“That is the mother of all ethical challenges for the world to grapple with,” said Peter Singer of McLaughlin-Rotman Centre for Global Health in Toronto.

Sep 11 (IPS) – Many new medical technologies to improve the lives of people in the global South fail to be adopted not because of the costs but because of ethical, social and cultural issues, a new study reveals.

These issues include community and public engagement, cultural acceptability and gender, according to the comprehensive study featuring interviews with leading health experts in developing countries and published Monday in the U.S. peer-reviewed online journal PLoS Medicine.

Improper consultation with affected communities resulted in public pressure to end to medical trials of tenofovir, an antiviral medication used to treat HIV, in Cambodia, Cameroon, and Nigeria. In that instance, the community was commercial sex workers who weren’t properly consulted and would not benefit from the trials. Continue reading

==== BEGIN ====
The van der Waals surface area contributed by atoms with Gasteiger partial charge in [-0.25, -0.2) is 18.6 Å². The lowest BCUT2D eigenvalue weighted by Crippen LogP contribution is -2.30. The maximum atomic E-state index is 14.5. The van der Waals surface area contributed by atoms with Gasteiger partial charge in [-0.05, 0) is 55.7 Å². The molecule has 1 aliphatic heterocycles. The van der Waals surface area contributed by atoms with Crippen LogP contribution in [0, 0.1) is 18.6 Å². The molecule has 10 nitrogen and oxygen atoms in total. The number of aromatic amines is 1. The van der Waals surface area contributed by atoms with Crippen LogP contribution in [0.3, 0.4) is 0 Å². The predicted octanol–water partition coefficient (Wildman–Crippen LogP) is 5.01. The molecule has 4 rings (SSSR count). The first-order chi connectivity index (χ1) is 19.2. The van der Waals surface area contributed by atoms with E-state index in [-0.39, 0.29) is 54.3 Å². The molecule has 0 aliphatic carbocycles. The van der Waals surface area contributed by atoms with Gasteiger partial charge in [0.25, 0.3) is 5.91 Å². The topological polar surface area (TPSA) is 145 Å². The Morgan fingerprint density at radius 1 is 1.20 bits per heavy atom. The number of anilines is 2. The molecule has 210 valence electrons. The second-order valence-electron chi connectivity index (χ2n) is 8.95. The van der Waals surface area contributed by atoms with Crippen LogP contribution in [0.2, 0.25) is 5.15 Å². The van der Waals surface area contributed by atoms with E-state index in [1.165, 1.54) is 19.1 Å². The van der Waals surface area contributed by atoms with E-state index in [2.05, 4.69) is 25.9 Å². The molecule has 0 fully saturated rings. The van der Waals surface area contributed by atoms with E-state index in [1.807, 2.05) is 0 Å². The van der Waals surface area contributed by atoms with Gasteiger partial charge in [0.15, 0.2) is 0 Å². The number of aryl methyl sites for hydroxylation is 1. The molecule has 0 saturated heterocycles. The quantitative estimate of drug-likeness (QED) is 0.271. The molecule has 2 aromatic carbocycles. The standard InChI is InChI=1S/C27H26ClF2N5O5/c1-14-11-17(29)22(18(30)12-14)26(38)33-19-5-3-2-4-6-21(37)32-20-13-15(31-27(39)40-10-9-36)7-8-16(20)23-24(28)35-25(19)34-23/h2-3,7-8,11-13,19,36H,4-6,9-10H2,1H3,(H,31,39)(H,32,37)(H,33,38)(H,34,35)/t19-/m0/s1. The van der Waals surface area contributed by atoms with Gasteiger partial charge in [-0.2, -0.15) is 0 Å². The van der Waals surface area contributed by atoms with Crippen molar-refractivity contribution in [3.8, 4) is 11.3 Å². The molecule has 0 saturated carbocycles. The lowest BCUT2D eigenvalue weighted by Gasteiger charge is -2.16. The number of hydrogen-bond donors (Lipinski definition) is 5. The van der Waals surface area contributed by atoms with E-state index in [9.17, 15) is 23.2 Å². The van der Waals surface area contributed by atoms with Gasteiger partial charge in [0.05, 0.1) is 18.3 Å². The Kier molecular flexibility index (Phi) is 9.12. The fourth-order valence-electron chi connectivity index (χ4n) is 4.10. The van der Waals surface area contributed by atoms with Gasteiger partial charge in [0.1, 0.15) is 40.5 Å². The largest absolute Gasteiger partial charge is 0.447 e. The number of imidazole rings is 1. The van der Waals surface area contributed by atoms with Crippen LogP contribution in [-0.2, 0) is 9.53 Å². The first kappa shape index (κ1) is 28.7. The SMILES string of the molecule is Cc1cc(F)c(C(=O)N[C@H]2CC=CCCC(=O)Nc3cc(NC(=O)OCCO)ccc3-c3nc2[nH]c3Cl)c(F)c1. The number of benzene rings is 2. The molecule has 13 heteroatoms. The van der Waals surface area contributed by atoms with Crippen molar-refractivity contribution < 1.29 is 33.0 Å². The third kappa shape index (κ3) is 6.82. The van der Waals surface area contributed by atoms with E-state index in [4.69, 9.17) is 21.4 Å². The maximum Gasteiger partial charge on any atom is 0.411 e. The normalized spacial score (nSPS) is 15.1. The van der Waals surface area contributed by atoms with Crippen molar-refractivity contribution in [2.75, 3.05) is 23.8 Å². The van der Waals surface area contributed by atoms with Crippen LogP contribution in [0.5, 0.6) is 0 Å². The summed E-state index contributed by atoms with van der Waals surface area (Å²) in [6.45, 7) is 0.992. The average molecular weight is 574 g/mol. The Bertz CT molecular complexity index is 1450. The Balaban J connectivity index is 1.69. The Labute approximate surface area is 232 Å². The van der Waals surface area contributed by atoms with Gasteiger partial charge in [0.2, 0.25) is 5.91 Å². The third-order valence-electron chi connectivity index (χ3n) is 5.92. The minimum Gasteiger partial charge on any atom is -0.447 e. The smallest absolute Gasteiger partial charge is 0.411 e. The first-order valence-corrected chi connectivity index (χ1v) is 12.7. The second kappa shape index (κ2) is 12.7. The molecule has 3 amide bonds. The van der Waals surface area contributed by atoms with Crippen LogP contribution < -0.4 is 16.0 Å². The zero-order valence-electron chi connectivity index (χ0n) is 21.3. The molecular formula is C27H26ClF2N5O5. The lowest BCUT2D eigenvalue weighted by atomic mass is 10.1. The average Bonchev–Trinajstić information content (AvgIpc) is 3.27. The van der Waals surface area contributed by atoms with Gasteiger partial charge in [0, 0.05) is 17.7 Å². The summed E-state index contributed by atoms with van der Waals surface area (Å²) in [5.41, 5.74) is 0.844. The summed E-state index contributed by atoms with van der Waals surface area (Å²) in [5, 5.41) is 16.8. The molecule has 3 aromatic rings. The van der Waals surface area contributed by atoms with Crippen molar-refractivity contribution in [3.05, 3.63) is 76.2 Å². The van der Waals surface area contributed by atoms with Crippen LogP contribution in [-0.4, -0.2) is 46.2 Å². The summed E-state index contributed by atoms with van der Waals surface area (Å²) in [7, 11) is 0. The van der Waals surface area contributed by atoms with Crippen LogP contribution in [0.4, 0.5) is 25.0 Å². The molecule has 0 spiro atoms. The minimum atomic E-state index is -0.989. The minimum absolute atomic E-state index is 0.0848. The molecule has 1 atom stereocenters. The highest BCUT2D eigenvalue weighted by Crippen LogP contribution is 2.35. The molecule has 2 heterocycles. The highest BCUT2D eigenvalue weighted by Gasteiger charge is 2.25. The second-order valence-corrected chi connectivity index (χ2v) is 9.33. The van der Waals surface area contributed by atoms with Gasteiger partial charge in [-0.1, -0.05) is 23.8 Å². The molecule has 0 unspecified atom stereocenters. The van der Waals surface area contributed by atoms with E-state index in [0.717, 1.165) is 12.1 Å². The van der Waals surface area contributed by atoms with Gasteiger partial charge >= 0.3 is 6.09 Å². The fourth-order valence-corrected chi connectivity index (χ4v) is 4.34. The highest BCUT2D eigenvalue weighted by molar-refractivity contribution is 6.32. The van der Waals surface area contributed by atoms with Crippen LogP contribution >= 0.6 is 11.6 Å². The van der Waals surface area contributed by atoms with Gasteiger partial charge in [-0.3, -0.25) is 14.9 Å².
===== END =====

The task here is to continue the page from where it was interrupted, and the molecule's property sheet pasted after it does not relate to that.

Wildlife Vanishing from African Game Parks

AFRICA: Game Parks Offering Protection in Name Only?
By Stephen Leahy

“If the international community increased funding by 10 times then there is hope. But I don’t think that’s realistic,” said Paul Scholte of the Institute of Environmental Science at Leiden University

kob-antelope.png